Adopting Innovation (from the archives)

Yesterday I wrote about the small stuff. That brought to mind some related stuff that I had written earlier and I thought I would refer to them here, for the record. Adopting Innovations:

People, societies, economies which can successfully adopt innovations tend to do better than those that don’t adopt innovations. The operational word is adopt. Innovations happen all over the place and all the time. Who innovates and how is not what I am concerned about although it is a fascinating subject in itself. What I am concerned about is the adoption of innovation rather than the causes innovations.

This is from one of the earlier It’s the small stuff, stupid posts:

I could go on and on ad nauseum about little innovations that have been around for ages and which we can adopt costlessly. I could fill volumes, honestly. There is a more important point all this is leading up to. That is, we need better technology, not necessarily ICT with its computers and cell phones and internet and world wide web. By technology I mean know-how — how to do stuff. The know-how exists. One just has to observe and learn and adopt. But observing, learning, and adopting takes thinking and effort; it is not as easy as simply buying a bunch of computers and firing off Microsoft Windows.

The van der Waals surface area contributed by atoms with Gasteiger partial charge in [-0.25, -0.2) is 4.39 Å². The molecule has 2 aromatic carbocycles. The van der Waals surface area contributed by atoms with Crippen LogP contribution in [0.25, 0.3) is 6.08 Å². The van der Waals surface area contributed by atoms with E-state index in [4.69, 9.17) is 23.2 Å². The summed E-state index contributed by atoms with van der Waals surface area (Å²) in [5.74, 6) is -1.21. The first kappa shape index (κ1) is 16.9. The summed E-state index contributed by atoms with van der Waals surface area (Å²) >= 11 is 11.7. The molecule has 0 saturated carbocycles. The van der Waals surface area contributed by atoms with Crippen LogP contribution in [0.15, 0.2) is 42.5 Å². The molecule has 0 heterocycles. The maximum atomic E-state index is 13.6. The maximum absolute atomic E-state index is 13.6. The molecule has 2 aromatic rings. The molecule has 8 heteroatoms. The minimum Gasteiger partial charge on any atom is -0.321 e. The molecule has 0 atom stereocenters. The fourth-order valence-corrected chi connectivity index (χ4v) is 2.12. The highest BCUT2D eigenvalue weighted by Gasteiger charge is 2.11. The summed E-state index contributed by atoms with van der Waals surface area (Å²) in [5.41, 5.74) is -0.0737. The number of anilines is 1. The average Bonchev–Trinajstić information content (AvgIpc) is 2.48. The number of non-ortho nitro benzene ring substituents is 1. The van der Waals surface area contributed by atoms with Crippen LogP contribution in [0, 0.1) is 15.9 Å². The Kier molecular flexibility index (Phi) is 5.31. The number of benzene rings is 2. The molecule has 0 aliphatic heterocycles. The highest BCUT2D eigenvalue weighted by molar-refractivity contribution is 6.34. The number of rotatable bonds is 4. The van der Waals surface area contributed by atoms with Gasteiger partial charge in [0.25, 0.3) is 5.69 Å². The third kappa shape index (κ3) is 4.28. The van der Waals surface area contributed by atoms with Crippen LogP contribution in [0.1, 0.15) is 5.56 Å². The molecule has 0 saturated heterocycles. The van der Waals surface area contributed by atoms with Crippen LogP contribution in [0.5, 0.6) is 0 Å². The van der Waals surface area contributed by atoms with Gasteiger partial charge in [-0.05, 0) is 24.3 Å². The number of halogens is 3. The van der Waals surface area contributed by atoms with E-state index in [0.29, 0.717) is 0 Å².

I am not a Luddite and I am not against hi-tech. Some of my best friends are techies and my education is in computer sciences and engineering and my salary is paid by a technology company. I just happen to believe that hi-tech needs a foundation and that foundation is made of lo-tech. Hi-tech without the lo-tech is about as useful as a car with a fancy engine but no wheels. Hey, that is a good analogy. A car with a fancy engine ain’t going anywhere in a hurry without wheels. And even if you do figure out that wheels are needed, you can’t go far if you don’t get round wheels. Square wheels just won’t do. Then even if you get round wheels, if the tires are not inflated, you get around with a lot of loss of fuel and in discomfort. That is, without air in the tires, your transaction costs are higher.

Author: Atanu Dey


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